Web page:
Peposo Toscano (Slow-Cooked Peppery Beef Stew from Tuscany)

This recipe, from my book Flavors of Tuscany (1998), comes from Dario Cecchini, the internationally famous butcher of Panzano, a village just off the highway through the heart of the Chianti country between Florence and Siena. It is meltingly tender and savory with the quantities of black pepper that season it. Simple but tasty (like most things on the Tuscan table), it was prepared, Dario said, by the masons who worked on Brunelleschi’s landmark dome for Santa Maria del Fiore, the great duomo of Florence. If that is true, they surely didn’t use tomatoes, which didn’t come into general use in Tuscany until the 19thcentury. (The dome was erected in 1436.) Others say the recipe comes from Impruneta, south of Florence on the Arno, a famous center for ceramic production. During the long nights of tending the kilns in which were fired the huge orci, jars for storing olive oil and grain, the workers would prepare the dish to stave off their hunger.

Whichever version of the story is correct (maybe all, maybe none), it’s the kind of simple, meaty dish you could expect from a bunch of guys, cooking together while they pursue their craft. It needs long, slow cooking in an oven or on the stovetop if necessary, but at their merest simmer. It’s best of all cooked in a wood-burning oven but few are the lucky people who possess such luxury. Traditionally, it’s served over crusts of slightly stale country-style bread to absorb the meat juices.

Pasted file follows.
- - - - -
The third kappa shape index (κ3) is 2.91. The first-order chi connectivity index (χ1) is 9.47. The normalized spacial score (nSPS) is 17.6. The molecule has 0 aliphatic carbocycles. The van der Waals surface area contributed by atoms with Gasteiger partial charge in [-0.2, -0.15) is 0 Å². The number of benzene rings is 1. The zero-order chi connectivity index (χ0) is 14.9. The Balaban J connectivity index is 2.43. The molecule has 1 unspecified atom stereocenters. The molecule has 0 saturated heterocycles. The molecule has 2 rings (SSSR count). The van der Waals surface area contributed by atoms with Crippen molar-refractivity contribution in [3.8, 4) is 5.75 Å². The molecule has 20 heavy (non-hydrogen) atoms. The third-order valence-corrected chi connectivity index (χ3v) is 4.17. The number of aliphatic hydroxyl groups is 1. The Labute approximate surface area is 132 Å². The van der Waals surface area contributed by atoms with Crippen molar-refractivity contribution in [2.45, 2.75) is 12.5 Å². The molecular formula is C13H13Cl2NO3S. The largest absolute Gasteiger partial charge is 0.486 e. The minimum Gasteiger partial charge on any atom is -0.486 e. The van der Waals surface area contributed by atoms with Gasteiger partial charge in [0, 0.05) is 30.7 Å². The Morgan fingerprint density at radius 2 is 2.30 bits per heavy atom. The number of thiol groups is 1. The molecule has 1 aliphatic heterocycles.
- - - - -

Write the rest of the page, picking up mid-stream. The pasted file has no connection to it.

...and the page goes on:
The peposo in the photo was served at the Trattoria da Giovanna, just outside Arezzo on the road to Ancona. There the cook makes it the very old-fashioned way, with no tomatoes. If you want to leave out the tomatoes, increase the wine to 1 cup./

This will make 4 to 6 servings.

  • 2 pounds lean beef stew meat, preferably from the shank, in pieces
  • 10 whole garlic cloves, peeled
  • At least 2 tablespoons freshly crushed (not ground) black pepper, or more if you wish
  • 1½ cups drained whole tomatoes, coarsely chopped.
  • ½ cup robust red wine, preferably Chianti
  • Sea salt to taste

Set the oven on 275ºF.

Combine all the ingredients except the salt in a heavy pot, terracotta or enameled cast iron preferably. Cover the pot and set it in the oven. (Alternatively, put it on the stovetop over very low heat, using a flame tamer.) Let cook for 10 to 12 hours, very, very gently, so that the liquid in the pot just barely simmers. If the liquid starts to cook away, add boilingwater (this is important) from time to time. At the end of the cooking time, the meat should have almost dissolved into a rich and creamy sauce. Toward the end, taste anhd add salt if you wish.

Serve immediately, over lightly toasted crusts of country-style bread if you wish. Plain steamed potatoes also make a nice accompaniment.



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  • Reply Ralph April 27, 2019 at 10:38 pm

    Thanks for the recipe, Nancy. I will make that, with the tomatoes. Besides shank, chuck should work well?

    • Reply Nancy Harmon Jenkins April 28, 2019 at 2:35 am

      Yes, I think it would be okay, Ralph. But I do prefer the gelatinous texture that comes from shank. Try it and see–the sauce might not be as clingy to the meat if you use chuck, however. Let me know what happens.

  • Reply J. Scott Shipman August 14, 2022 at 4:31 pm

    Hi Ms Jenkins,

    Hope all is well with you and yours!

    I made this about six months ago, and it was a big hit; thank you!

    Tomorrow morning bright and early I plan to make again, this time using beef cheeks. The meat was on sale at White Oak Pastures and we purchased a few pounds—with this recipe in mind.

    I’ve assembled most of the ingredients for Spanish national dish, just waiting for the weather to cool a bit here in South Carolina.

    Best wishes,
    Scott Shipman

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